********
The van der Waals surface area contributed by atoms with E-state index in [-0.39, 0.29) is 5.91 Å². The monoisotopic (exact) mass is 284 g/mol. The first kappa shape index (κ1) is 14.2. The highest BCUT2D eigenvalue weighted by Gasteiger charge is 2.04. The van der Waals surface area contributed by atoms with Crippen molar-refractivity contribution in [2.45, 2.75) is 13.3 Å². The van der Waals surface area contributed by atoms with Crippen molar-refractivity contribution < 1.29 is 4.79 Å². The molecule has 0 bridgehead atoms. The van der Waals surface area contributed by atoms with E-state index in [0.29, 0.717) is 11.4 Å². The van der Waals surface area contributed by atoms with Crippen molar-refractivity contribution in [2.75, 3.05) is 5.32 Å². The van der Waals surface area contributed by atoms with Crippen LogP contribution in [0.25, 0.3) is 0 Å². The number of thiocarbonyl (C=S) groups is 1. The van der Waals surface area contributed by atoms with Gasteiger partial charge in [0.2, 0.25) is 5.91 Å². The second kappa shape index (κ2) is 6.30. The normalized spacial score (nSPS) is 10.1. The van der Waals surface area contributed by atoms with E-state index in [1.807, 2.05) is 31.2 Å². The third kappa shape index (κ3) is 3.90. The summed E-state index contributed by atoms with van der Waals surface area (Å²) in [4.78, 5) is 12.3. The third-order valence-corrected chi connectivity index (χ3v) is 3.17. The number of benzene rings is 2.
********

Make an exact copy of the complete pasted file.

The van der Waals surface area contributed by atoms with E-state index in [-0.39, 0.29) is 5.91 Å². The monoisotopic (exact) mass is 284 g/mol. The first kappa shape index (κ1) is 14.2. The highest BCUT2D eigenvalue weighted by Gasteiger charge is 2.04. The van der Waals surface area contributed by atoms with Crippen molar-refractivity contribution in [2.45, 2.75) is 13.3 Å². The van der Waals surface area contributed by atoms with Crippen molar-refractivity contribution < 1.29 is 4.79 Å². The molecule has 0 bridgehead atoms. The van der Waals surface area contributed by atoms with E-state index in [0.29, 0.717) is 11.4 Å². The van der Waals surface area contributed by atoms with Crippen molar-refractivity contribution in [2.75, 3.05) is 5.32 Å². The van der Waals surface area contributed by atoms with Crippen LogP contribution in [0.25, 0.3) is 0 Å². The number of thiocarbonyl (C=S) groups is 1. The van der Waals surface area contributed by atoms with Gasteiger partial charge in [0.2, 0.25) is 5.91 Å². The second kappa shape index (κ2) is 6.30. The normalized spacial score (nSPS) is 10.1. The van der Waals surface area contributed by atoms with E-state index in [1.807, 2.05) is 31.2 Å². The third kappa shape index (κ3) is 3.90. The summed E-state index contributed by atoms with van der Waals surface area (Å²) in [4.78, 5) is 12.3. The third-order valence-corrected chi connectivity index (χ3v) is 3.17. The number of benzene rings is 2.